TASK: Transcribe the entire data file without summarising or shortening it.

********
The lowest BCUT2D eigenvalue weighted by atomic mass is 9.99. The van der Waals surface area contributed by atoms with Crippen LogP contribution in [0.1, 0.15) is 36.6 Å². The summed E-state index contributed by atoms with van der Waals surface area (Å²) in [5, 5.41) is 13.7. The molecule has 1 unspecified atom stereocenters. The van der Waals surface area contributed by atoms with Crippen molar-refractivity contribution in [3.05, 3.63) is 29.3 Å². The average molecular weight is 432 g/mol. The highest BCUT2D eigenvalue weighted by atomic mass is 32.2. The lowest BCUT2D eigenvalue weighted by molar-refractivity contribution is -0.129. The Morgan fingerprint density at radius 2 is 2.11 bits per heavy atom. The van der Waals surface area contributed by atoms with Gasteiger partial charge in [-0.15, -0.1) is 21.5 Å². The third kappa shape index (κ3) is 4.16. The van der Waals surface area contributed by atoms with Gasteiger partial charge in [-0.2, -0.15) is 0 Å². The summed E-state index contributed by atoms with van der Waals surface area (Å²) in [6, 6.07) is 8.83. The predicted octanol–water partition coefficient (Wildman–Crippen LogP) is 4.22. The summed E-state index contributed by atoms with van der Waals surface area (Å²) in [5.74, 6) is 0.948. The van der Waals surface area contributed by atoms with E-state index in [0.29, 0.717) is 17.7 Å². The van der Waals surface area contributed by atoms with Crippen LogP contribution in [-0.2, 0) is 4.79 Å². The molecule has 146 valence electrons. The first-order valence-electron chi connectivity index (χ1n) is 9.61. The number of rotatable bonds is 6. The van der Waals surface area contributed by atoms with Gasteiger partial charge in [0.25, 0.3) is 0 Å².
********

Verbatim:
The lowest BCUT2D eigenvalue weighted by atomic mass is 9.99. The van der Waals surface area contributed by atoms with Crippen LogP contribution in [0.1, 0.15) is 36.6 Å². The summed E-state index contributed by atoms with van der Waals surface area (Å²) in [5, 5.41) is 13.7. The molecule has 1 unspecified atom stereocenters. The van der Waals surface area contributed by atoms with Crippen molar-refractivity contribution in [3.05, 3.63) is 29.3 Å². The average molecular weight is 432 g/mol. The highest BCUT2D eigenvalue weighted by atomic mass is 32.2. The lowest BCUT2D eigenvalue weighted by molar-refractivity contribution is -0.129. The Morgan fingerprint density at radius 2 is 2.11 bits per heavy atom. The van der Waals surface area contributed by atoms with Gasteiger partial charge in [-0.15, -0.1) is 21.5 Å². The third kappa shape index (κ3) is 4.16. The van der Waals surface area contributed by atoms with Gasteiger partial charge in [-0.2, -0.15) is 0 Å². The summed E-state index contributed by atoms with van der Waals surface area (Å²) in [6, 6.07) is 8.83. The predicted octanol–water partition coefficient (Wildman–Crippen LogP) is 4.22. The summed E-state index contributed by atoms with van der Waals surface area (Å²) in [5.74, 6) is 0.948. The van der Waals surface area contributed by atoms with E-state index in [0.29, 0.717) is 17.7 Å². The van der Waals surface area contributed by atoms with Crippen LogP contribution in [-0.2, 0) is 4.79 Å². The molecule has 146 valence electrons. The first-order valence-electron chi connectivity index (χ1n) is 9.61. The number of rotatable bonds is 6. The van der Waals surface area contributed by atoms with Gasteiger partial charge in [0.25, 0.3) is 0 Å².